A professional campaign firm has begun setting up a Citizens' Committee for Public Broadcasting to coordinate grassroots support for "full funding" of CPB.
Proposed and organized by a New York consumer rights lawyer, Donald Ross, the committee has startup funding from about five major public TV stations, Ross says.
The initiative is the latest in a long line of citizen interventions to support or protect public broadcasting. Separate plans for a big-name commission of prominent citizens to resolve "serious issues" in the field's future were announced by CPB Chairman Henry Cauthen two weeks ago, but have been delayed, according to CPB.
The citizen's committee's handful of staffers, meanwhile, is starting to recruit field activists and organizers out of the downtown Washington branch office of Ross's firm, M&R Strategic Services.
"My instinct is that the consumer is being hurt in this," says Ross, a former associate of Ralph Nader. "I asked the question, 'Is there some mechanism by which consumers of public broadcasting services are being heard?' The answer I got back is that there is no organized vehicle."
"The problem is the debate has taken place between congressional members and employees of public broadcasting, and there is, at this time, no organized voice for the consumers of public broadcasting."
"We want to provide an amplification system for the average viewer to be heard more clearly."
Refrain: "Full funding!"
Andrew Kennedy, Washington-based codirector of the citizen's committee with Ross, says the group will provide a chorus of support for CPB funding and stay away from complex issues such as budgetary pie-slicing.
"Our message is fairly basic: that nobody escapes without understanding that there is tremendous support for full funding of public broadcasting," says Kennedy.
He hopes the message will be so simple that the committee won't find itself in conflict with public broadcasting leaders or any faction in the field. But the group will be autonomous, Kennedy insists, and won't take orders from the stations.
The citizens' committee "didn't spring from their minds," Kennedy explains. "It sprang from ours."
Ross began work on the ad hoc committee in December by approaching WGBH, Boston, through a longtime friend, producer Steve Atlas, and then meeting with Jeanne Hopkins, the station's v.p. of corporate communications. WGBH was receptive.
Hopkins says the group will fill a need: "We've gotten countless calls, 'Gee, I'd like to do something, what do I do?' The citizen's committee is a place we can send them."
At WGBH's invitation, four other stations--KCET in Los Angeles, KTCA in Twin Cities, WHYY in Philadelphia, and WNET in New York--joined it in chipping in seed money, none more than $5,000, according to Ross. Five more stations expressed interest. The committee made its first contacts with public TV stations, but will meet soon with NPR to coordinate efforts with radio, Kennedy says.
Ross's firm, M&R Strategic Services, a New York City offshoot of his Albany law firm, Malkin & Ross, took on the job of setting up the committee as it has handled campaigns for other clients. In New York, the firms have run such drives as Parks 2000, which campaigned for continued funding of the state's extensive park system.
The citizen's committee has no separate legal identity so far, but it will be "separate and distinct" from M&R, funded by citizens' donations, and governed by its own board, which the organizers are recruiting now, according to Kennedy.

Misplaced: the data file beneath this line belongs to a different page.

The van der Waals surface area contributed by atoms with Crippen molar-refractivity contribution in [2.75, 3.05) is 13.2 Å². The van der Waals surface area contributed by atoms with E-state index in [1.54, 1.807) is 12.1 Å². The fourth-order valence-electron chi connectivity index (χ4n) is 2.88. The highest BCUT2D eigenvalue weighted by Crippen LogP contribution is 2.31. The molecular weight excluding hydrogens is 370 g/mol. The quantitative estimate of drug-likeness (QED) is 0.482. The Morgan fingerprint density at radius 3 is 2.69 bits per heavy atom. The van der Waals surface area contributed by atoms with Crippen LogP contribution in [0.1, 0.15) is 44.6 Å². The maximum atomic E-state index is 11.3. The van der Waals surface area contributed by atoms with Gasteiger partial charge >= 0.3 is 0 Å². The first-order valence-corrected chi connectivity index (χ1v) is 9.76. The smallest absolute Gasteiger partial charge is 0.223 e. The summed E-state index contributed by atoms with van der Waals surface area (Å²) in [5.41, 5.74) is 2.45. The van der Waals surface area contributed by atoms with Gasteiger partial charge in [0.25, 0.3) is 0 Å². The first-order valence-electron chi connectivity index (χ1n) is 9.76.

The dynamic of the organization will shift from "top-down" to "bottom-up," says Ross.
An issue for '96 elections
By demonstrating voter support for CPB funding, the committee aims to show the political risks of opposing it. Kennedy, a former staffer for Rep. George Hockbrueckner (D-N.Y.), says pubcasting can become "a lightning-rod issue."
"Come campaign season, it's surprising what issues drift to the top."
Kennedy could imagine candidates accusing their opponents of helping "kill Sesame Street."
"I wouldn't want to be a campaign manager having to defend that issue."
To put across its message, the committee plans to use a range of techniques, including organizing by phone, petition drives and probably "friendly public demonstrations."
Kennedy expects the group will put its greatest effort into areas whose members of Congress are "swing votes" or sit on influential committees. "Fertile ground" will be the many House districts where Republicans won seats from moderate Democrats and won't want to appear too right-wing.
By late last week the group had organizers in 20 states and was recruiting among activists already working in arts, education and senior citizen groups. Kennedy hopes to get stations' help in identifying volunteers who already work on behalf of public broadcasting. He wants to build the central staff to five or six, and the volunteer field corps to 200 or 300.
But Ross says he does not intend to ask for stations' mailing lists to find financial backers. He expects to rely more on larger donors identified locally by field organizers.
Public broadcasting's donors have been "homogenous," Kennedy says, and he wants to bring out the diversity of people who benefit from pubcasting, including disabled people and rural people.
He aims to affect congressional committee votes on 1998 funding that are expected to come up in the next two months and the floor votes this summer. "There is no way to have real impact on the rescissions" that are already on the way, he says.
"We began this process somewhat later than we would have liked."